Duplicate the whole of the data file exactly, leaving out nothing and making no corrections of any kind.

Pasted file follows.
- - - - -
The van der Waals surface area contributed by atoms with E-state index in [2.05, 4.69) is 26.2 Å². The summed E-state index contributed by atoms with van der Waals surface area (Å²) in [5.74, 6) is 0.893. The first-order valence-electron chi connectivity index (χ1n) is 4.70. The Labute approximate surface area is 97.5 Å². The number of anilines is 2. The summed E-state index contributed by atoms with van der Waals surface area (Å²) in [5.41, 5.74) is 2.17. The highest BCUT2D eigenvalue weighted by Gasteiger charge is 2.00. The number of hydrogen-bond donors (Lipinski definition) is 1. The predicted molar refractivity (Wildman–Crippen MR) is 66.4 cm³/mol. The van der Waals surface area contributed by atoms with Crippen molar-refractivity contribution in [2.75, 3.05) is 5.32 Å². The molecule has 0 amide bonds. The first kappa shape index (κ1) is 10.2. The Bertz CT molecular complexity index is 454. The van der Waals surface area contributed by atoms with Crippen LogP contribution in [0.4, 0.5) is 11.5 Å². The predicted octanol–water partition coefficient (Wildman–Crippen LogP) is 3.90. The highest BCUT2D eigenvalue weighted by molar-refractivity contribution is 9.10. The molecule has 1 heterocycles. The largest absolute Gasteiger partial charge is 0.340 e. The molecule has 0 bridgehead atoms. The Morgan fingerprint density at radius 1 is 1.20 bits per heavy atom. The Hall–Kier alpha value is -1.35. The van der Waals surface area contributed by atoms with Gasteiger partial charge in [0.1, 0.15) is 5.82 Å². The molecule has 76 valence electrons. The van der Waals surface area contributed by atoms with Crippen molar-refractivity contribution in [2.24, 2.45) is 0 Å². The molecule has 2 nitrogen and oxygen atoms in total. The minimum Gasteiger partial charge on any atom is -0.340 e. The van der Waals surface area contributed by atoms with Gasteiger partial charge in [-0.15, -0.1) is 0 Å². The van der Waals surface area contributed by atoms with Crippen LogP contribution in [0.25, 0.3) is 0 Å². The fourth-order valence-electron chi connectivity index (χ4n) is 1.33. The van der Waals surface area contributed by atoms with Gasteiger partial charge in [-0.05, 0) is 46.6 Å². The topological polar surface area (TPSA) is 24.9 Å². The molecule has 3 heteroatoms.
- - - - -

The van der Waals surface area contributed by atoms with E-state index in [2.05, 4.69) is 26.2 Å². The summed E-state index contributed by atoms with van der Waals surface area (Å²) in [5.74, 6) is 0.893. The first-order valence-electron chi connectivity index (χ1n) is 4.70. The Labute approximate surface area is 97.5 Å². The number of anilines is 2. The summed E-state index contributed by atoms with van der Waals surface area (Å²) in [5.41, 5.74) is 2.17. The highest BCUT2D eigenvalue weighted by Gasteiger charge is 2.00. The number of hydrogen-bond donors (Lipinski definition) is 1. The predicted molar refractivity (Wildman–Crippen MR) is 66.4 cm³/mol. The van der Waals surface area contributed by atoms with Crippen molar-refractivity contribution in [2.75, 3.05) is 5.32 Å². The molecule has 0 amide bonds. The first kappa shape index (κ1) is 10.2. The Bertz CT molecular complexity index is 454. The van der Waals surface area contributed by atoms with Crippen LogP contribution in [0.4, 0.5) is 11.5 Å². The predicted octanol–water partition coefficient (Wildman–Crippen LogP) is 3.90. The highest BCUT2D eigenvalue weighted by molar-refractivity contribution is 9.10. The molecule has 1 heterocycles. The largest absolute Gasteiger partial charge is 0.340 e. The molecule has 0 bridgehead atoms. The Morgan fingerprint density at radius 1 is 1.20 bits per heavy atom. The Hall–Kier alpha value is -1.35. The van der Waals surface area contributed by atoms with Gasteiger partial charge in [0.1, 0.15) is 5.82 Å². The molecule has 76 valence electrons. The van der Waals surface area contributed by atoms with Crippen molar-refractivity contribution in [2.24, 2.45) is 0 Å². The molecule has 2 nitrogen and oxygen atoms in total. The minimum Gasteiger partial charge on any atom is -0.340 e. The van der Waals surface area contributed by atoms with Gasteiger partial charge in [-0.15, -0.1) is 0 Å². The van der Waals surface area contributed by atoms with Crippen LogP contribution in [0.25, 0.3) is 0 Å². The fourth-order valence-electron chi connectivity index (χ4n) is 1.33. The van der Waals surface area contributed by atoms with Gasteiger partial charge in [-0.05, 0) is 46.6 Å². The topological polar surface area (TPSA) is 24.9 Å². The molecule has 3 heteroatoms.